An Egyptian research team has noted a significantly higher prevalence of Blastocystis infection in IBS patients. The researchers note in their study of 150 samples from IBS patients with 160 controls, that ” 42 cases (28%) showed B. hominis and 2 cases (1.3%) for D. fragilis infections. After performing the culture methods for B. hominis and D. fragilis, detections increased to 50 cases (33.3%) and 3 cases (2%), respectively. While among 150 controls 18 (12%) positive samples were detected as B. hominis.” The study was published in the Iranian Journal of Parasitology.
Although Blastocystis has been reported to be an anaerobe, studies have noted that it tolerates oxygen. Researchers from a multi-national team report that, “Although generally considered a strict or obligate anaerobe, its genome encodes an alternative oxidase. Alternative oxidases are energetically wasteful enzymes as they are non-protonmotive and energy is liberated in heat, but they are considered to be involved in oxidative stress protective mechanisms. The results demonstrate that the Blastocystis cells themselves respire oxygen via this alternative oxidase thereby casting doubt on its strict anaerobic nature. Inhibition experiments using alternative oxidase and Complex II specific inhibitors clearly demonstrate their role in cellular respiration. We postulate that the alternative oxidase in Blastocystis is used to buffer transient oxygen fluctuations in the gut and that it likely is a common colonizer of the human gut and not causally involved in IBS. Additionally the alternative oxidase could act as a protective mechanism in a dysbiotic gut and thereby explain the absence of Blastocystis in established IBS environments.” The study was published in Frontiers in Cellular and Infection Microbiology.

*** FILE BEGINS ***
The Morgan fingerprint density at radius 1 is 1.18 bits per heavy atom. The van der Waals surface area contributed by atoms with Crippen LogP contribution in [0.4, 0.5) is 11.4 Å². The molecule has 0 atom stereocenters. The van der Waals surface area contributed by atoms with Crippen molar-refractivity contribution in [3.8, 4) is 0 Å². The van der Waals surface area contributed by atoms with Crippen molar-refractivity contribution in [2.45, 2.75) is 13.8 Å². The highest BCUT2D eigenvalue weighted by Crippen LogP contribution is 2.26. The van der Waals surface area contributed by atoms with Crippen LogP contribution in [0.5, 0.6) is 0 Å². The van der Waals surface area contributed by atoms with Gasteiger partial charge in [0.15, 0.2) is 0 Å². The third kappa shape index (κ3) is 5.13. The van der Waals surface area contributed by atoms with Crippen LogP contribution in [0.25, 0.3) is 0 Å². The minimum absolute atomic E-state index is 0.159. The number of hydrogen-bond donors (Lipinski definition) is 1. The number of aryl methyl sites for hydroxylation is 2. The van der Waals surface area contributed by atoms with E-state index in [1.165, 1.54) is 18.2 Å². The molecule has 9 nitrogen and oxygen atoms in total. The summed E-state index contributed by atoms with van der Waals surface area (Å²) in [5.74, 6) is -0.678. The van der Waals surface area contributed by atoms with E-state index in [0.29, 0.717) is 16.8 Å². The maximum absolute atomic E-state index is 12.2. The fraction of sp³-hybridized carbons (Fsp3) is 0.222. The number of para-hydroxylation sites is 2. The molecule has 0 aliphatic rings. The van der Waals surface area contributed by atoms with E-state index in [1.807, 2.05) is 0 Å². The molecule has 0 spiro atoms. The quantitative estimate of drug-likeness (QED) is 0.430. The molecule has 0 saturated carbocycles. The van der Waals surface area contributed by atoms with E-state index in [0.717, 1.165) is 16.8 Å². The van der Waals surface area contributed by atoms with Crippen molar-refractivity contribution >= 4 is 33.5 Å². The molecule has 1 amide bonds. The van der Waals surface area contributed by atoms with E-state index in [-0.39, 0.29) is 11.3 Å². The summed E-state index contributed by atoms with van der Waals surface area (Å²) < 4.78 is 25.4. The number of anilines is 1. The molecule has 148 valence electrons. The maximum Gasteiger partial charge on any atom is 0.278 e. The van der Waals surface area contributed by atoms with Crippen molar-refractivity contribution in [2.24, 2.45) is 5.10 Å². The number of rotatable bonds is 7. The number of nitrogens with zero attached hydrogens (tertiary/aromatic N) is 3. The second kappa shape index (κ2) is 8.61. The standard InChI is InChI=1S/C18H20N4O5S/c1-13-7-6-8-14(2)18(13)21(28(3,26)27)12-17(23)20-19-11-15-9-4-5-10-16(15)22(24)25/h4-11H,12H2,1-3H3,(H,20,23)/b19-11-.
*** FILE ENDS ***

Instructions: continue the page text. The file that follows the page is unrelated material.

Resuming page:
Although mouse models of Blastocystis infection have existed for some time, rat models have been reported less frequently. A multi-institute French Team has reported success in establishing and maintaining Blastocystis infection in rats. The team reports that, “In our experimental conditions, we were unable to infect rats using vacuolar forms of an axenically cultivated ST4 isolate, but we successfully established chronic infections of 4 week-old rats after oral administration of both ST3 and ST4 purified cysts isolated from human stool samples. The infection protocol was also applied to 4 week-old C57BL/9, BALB/C and C3H mice, but any mouse was found to be infected by Blastocystis. Minimal cyst inoculum required for rat infection was higher with ST3 (105) than with ST4 (102). These results were confirmed by co-housing experiments highlighting a higher contagious potential of ST4 in rats compared to ST3. Finally, experiments mimicking fecal microbiota transfer from infected to healthy animals showed that Blastocystis spp. could easily infect a new host, even though its intestinal microbiota is not disturbed. ” The study was published in PLOS-One.